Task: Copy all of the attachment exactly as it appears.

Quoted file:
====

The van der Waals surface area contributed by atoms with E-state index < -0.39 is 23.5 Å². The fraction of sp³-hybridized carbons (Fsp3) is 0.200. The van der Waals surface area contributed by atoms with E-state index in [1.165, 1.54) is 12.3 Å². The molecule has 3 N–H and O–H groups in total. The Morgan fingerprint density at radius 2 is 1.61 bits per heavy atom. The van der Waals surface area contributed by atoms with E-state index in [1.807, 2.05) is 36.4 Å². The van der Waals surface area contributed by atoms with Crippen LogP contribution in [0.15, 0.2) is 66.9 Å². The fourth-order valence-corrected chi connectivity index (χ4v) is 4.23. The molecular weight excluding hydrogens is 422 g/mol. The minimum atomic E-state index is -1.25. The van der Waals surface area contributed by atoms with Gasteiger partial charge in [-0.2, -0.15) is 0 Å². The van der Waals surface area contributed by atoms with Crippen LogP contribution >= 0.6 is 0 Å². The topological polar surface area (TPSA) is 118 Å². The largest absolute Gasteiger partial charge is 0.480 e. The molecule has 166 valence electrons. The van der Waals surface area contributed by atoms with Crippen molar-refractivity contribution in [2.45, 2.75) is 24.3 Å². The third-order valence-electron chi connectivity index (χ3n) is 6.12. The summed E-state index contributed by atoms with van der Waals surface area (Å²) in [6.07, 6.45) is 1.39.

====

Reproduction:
The van der Waals surface area contributed by atoms with E-state index < -0.39 is 23.5 Å². The fraction of sp³-hybridized carbons (Fsp3) is 0.200. The van der Waals surface area contributed by atoms with E-state index in [1.165, 1.54) is 12.3 Å². The molecule has 3 N–H and O–H groups in total. The Morgan fingerprint density at radius 2 is 1.61 bits per heavy atom. The van der Waals surface area contributed by atoms with E-state index in [1.807, 2.05) is 36.4 Å². The van der Waals surface area contributed by atoms with Crippen LogP contribution in [0.15, 0.2) is 66.9 Å². The fourth-order valence-corrected chi connectivity index (χ4v) is 4.23. The molecular weight excluding hydrogens is 422 g/mol. The minimum atomic E-state index is -1.25. The van der Waals surface area contributed by atoms with Gasteiger partial charge in [-0.2, -0.15) is 0 Å². The van der Waals surface area contributed by atoms with Crippen LogP contribution >= 0.6 is 0 Å². The topological polar surface area (TPSA) is 118 Å². The largest absolute Gasteiger partial charge is 0.480 e. The molecule has 166 valence electrons. The van der Waals surface area contributed by atoms with Crippen molar-refractivity contribution in [2.45, 2.75) is 24.3 Å². The third-order valence-electron chi connectivity index (χ3n) is 6.12. The summed E-state index contributed by atoms with van der Waals surface area (Å²) in [6.07, 6.45) is 1.39.